Connecting the world…

path

Cacti – PA 3.0 wrong path for plugins

After upgrading a CactiEZ installation to cacti 0.8.7h including PA 3.0, I had some problems with the different plugins. The default path for the plugins was configured incorrectly. The plugins were looking in the wrong directory for their images. In the httpd error log I see the following errors.

[root@localhost html]# tail -90f /etc/httpd/logs/error_log
[Wed Jul 18 07:52:19 2012] [error] [client 10.254.60.18] File does not exist: /var/www/html/plugins/monitor/include, referer: http://10.254.10.20/plugins/monitor/monitor.php
[Wed Jul 18 07:52:19 2012] [error] [client 10.254.60.18] File does not exist: /var/www/html/plugins/monitor/include, referer: http://10.254.10.20/plugins/monitor/monitor.php

The problem can be fixed by adding the following line to the include/config.php file.

$url_path = “/”;

Now all plugin pages are displayed correctly.

Microsoft ISA publishing – it’s all in the “path”

I have installed multiple reverse proxy servers based on Microsoft ISA 2006. These reverse proxy servers are mainly deployed to publish services like Outlook WebAccess, PDA synchronization, SharePoint or regular websites. Services like Outlook WebAccess are published using secure session protected by SSL certificates. Microsoft ISA server uses “Listeners” to match and intercept traffic from public users.

I have seen multiple ISA publishing rules with only match traffic when the user enters the specific URL in the browser. Let’s take OWA as an example. When users would like to access OWA, they need to enter the following URL: https://webmail.booches.nl/owa. The base URL is webmail.booches.nl and users need to add /owa manually, because internally the Exchange server is configured with a virtual directory called owa. Sometimes I see Listeners configured for HTTP and HTTPS and all HTTP traffic is redirected to HTTPS.

Is this solution user-friendly? What happens when the users makes a typo and enters http://webmail.booches.nl/ower? I try to configure the publishing rules to be user-friendly and I always configure separate Listeners for HTTP and HTTPS traffic. When publishing OWA I configure 3 firewall policy rules.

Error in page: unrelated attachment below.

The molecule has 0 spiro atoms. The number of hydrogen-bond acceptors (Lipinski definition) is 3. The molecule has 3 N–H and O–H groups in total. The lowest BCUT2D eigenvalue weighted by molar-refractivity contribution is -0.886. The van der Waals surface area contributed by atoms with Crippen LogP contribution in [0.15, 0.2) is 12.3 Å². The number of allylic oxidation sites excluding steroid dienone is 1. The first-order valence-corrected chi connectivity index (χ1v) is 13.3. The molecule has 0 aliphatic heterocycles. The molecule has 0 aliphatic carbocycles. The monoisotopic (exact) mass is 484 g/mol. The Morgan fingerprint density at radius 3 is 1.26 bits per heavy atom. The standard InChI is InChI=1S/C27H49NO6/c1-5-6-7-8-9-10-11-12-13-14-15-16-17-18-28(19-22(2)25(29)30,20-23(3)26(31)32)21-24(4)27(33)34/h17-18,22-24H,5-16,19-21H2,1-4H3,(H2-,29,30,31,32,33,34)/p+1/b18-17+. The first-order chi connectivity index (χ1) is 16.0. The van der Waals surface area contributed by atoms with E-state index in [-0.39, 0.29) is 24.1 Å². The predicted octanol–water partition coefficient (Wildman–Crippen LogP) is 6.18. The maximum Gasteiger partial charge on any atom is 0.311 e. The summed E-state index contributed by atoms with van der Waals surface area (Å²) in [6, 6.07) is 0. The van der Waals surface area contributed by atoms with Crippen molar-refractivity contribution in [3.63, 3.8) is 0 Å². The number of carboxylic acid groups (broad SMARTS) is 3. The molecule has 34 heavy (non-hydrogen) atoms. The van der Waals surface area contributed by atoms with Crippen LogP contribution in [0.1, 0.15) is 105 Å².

1. 1. The first rule redirects all HTTP traffic (http://webmail.booches.nl/* to https://webmail.booches.nl/owa;
  2. 2. The second rule intercepts all the OWA traffic (https://webmail.booches.nl/owa);
  3. 3. The third rule redirects all HTTPS traffic (https://webmail.booches.nl/* to https://webmail.booches.nl/owa);

The first rule uses a Listener, which is configured for HTTP-only traffic and doesn’t use authentication. The firewall policy is intended for All Users and there is no authentication delegation.

action-http Action for HTTP and HTTPS redirect is to block the request and redirect the request to the correct URL for OWA
Listener-http The Listener for HTTP is configured without Authentication method and the rule is intended for All Users
path-http The public path contains /*

The second rule uses a Listener for HTTPS-only traffic and uses HTML Forms Authentication with LDAP, RADIUS or another authentication method. The associated firewall policy is intended for all Authenticated Users and uses authentication delegation based on Basic Authentication or Negotiate (NTLM / Kerberos) authentication.